Easter Eggs from the Book World

April 4, 2015 Bookish Fun 18

I thought today would be a fun day to talk about Easter Eggs.  No not the chocolate ones that you have been waiting impatiently for weeks to dive into on Easter Sunday.  I’m talking about those little inside jokes/clues/hidden messages that the author has left for you to decipher.  Something that you might not spot on a first read but when you do they can often be a little bit mind-blowing.  Fewer calories than the chocolate ones but just as sweet when you find them!

Easter Eggs

 

Ready, Player One by Ernest Cline

The first time I really thought about Easter Eggs was when I read Ready, Player One.  The whole book is based on an Easter Egg hunt that James Halliday has left coded into his virtual reality.  I just thought the whole concept was fantastic and I ended up researching lots of other easter egg references that I previously knew nothing about.  There is a world of them out there in books, movies, arts of work, album covers, the list goes on and on.

Some of my favourite Bookish Easter Eggs that I discovered are :

Harry Potter by J K Rowling:

The access code in to the Ministry of Magic:

“No, no, I’m sure it’s fine,” said Mr. Weasley, holding the receiver above his head and peering at the dial. “let’s see…six…” he dialed the number, “two…four…and another four…and another two…”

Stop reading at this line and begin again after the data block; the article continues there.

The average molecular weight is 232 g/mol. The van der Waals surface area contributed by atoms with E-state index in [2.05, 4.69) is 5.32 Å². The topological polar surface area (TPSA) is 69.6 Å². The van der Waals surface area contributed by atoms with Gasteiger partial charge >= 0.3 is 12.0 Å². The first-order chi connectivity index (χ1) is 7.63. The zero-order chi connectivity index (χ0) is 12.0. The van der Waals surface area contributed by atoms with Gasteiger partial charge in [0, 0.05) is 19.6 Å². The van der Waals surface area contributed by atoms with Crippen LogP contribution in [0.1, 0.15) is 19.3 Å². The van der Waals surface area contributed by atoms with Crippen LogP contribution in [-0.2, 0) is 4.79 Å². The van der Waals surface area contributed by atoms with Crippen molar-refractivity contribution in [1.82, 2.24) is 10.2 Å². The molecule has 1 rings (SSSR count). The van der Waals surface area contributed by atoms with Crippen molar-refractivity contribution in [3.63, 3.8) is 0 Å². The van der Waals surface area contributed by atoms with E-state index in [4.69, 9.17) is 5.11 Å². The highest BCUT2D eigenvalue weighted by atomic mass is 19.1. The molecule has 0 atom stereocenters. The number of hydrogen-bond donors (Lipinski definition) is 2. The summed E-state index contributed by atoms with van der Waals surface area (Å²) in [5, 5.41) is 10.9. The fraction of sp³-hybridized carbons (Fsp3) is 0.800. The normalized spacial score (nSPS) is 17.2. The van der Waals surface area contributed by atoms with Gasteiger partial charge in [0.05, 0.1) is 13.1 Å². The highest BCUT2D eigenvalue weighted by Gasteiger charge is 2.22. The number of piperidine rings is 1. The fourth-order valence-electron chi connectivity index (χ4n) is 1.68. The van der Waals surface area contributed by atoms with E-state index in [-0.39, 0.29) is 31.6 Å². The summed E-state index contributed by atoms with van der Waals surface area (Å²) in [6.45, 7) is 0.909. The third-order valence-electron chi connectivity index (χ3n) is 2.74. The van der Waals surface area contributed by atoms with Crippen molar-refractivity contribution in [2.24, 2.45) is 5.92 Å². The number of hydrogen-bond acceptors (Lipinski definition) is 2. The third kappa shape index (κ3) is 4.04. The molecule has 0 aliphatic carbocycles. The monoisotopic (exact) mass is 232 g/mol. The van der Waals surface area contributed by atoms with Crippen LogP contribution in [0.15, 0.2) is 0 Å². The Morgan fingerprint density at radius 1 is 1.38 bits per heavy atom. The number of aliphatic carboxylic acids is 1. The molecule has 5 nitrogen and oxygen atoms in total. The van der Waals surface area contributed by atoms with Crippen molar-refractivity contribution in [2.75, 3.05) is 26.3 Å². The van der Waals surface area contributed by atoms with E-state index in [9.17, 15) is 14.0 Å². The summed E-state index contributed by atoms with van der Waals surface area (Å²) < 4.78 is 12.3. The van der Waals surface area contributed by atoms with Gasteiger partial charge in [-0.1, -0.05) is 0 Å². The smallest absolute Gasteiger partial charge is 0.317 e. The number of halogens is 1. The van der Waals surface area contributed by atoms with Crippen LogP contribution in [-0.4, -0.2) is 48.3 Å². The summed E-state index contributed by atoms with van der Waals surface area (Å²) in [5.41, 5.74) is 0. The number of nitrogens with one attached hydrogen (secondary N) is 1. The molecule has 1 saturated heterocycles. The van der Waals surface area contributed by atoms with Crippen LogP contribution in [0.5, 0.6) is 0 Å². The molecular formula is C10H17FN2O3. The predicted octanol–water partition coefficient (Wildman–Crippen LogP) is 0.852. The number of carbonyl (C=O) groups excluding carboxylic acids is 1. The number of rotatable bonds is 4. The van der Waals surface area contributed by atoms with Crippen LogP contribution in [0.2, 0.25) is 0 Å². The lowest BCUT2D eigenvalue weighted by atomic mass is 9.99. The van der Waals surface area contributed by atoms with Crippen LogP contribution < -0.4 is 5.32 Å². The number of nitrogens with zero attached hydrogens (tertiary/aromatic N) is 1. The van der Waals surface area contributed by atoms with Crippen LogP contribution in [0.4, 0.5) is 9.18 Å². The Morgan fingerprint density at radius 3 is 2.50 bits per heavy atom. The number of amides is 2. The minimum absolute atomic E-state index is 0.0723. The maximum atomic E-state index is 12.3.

Which is 62442…which also spells out MAGIC!

keypad

 

And another Harry Potter, just because you can never has too much Harry Potter references in a single blog post!

Dumbledore’s office has a griffin knocker on the door.  So it’s a Griffin Door!  Oh, JK, I love you more and more every day!

It by Stephen King:

In this one Stephen King made a reference to every single other book that he had ever written.  For example:

The town of Castle Rock is mentioned, along with references to the serial killer that lived there (in The Dead Zone)

But there is so much more than that, it is littered with references to his previous books which really makes you believe in the reality he has conjured up as they are all so entangled.

Digital Fortress by Dan Brown

I’ll be honest, I kind of hated this book.  But I loved the hidden code at the end of the book.  On the last page, you get this sequence:

128-10-93-85-10-128-98-112-6-6-25-126-39-1-68-78

So you have to take the first letter from each of those chapter numbers and then arrange them in to a Cesar Square which is explained during the book and then you read them backwards (still with me?!), it spells out the following.

WE ARE WATCHING YOU

Which wasn’t much reward for working all that out!  But as this was a book about codes and cryptology, it was a fun one to work through.

Through The Looking Glass by Lewis Carroll

I only found out about this one on my recent trip to Oxford.  Before that I had no idea that Alice was based on a real character but she was based on the middle daughter of Henry Liddel, Vice-Chancellor of Oxford University and Dean of Christ Church.

The poem that ends Through the Looking Glass spells out the full name of the real Alice – ALICE PLEASANCE LIDDELL (if you take the first letter of each line).